[German version] (Χιόνη; Chiónē). A Greek novel, usually thus named after the putative female protagonist; three fragments survive, known to us only from Wilcken's summary transcription of a Coptic palimpsest, the so-called Codex Thebanus, which was subsequently lost. The meagre fragments are difficult to interpret, but seem to show Chione as protagonist, courted by many suitors and then forced into marriage against her will; with her lover, she considers how she can end her life. Clear similarities to the  Chariton novel (also contained in the Cod. Thebanus) lead to the supposit…

Calligone (novel)

(158 words)

Author(s): Fusillo, Massimo (L'Aquila) | Galli, Lucia (Florence)
[German version] Name given to a Greek novel of which only two fragments are extant; one has yet to be published [3]; in the other (PSI 981, 2nd cent. AD) the female protagonist, C., enters the tent of an Eubiotos; her grief appears to have been caused by news of the fate of an Erasinus. C. thus reaches for her sword but, with prudent foresight, Eubiotos had already taken it away when he stood next to her. The name Eubiotos and the reference to the Sauromatae suggest a link with Lucian's ‘Toxaris [4]. Fusillo, Massimo (L'Aquila) Galli, Lucia (Florence) Bibliography First edition: 1 M. Norsa, PSI…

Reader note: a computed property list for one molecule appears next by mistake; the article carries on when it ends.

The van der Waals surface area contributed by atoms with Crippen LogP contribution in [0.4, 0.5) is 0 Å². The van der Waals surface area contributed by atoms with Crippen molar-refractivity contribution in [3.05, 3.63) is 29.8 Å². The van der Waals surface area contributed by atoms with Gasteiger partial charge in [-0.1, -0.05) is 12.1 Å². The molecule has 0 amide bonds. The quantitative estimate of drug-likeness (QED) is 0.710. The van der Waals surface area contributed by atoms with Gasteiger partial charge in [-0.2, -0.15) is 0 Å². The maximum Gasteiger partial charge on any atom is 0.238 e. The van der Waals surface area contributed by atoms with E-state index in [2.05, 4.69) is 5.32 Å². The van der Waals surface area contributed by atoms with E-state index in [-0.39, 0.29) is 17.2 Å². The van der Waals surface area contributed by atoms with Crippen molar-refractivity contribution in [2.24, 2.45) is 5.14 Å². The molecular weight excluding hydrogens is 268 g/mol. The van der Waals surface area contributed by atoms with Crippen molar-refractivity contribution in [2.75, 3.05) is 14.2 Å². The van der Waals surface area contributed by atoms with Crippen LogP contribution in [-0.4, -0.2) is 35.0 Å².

Parthenope (novel)

(132 words)

Author(s): Fusillo, Massimo (L'Aquila) | Galli, Lucia (Florence)
[German version] By convention, the title ‘Parthenope romance’ or ‘Romance of Metiochus and Parthenope’ is given to a Greek prose narrative known from a number of papyrus fragments (PBerol. 21179 + 7927 + 9588, palaeographically dated to the 2nd cent. AD; further evidence may be provided by PBodl. 2175 and POxy. 435). The love story of Metiochus and Parthenope and Parthenope's wanderings (also the inspiration for a pantomimus, see Lucian, De saltatione 2; 54) can be reconstructed with the aid of some later adaptations (the Coptic story of the martyrdom of St. Barta…

Herpyllis fragment

(167 words)

Author(s): Fusillo, Massimo (L'Aquila) | Galli, Lucia (Florence)
[German version] The name of a work well known because of a papyrus fragment (PDubl. inv. C3; early 2nd cent. AD), which almost [3] all scholars acknowledge to be a novel. A narrator portrays how he and a woman, after a painful separation, board two different ships. Then follows the detailed, rhetorically virtuoso description of a storm (a typical theme for a novel). The text breaks off with the appearance of St Elmo's fire. The name of the woman is usually read as Herpyllis but it has been surmis…

Chion

(196 words)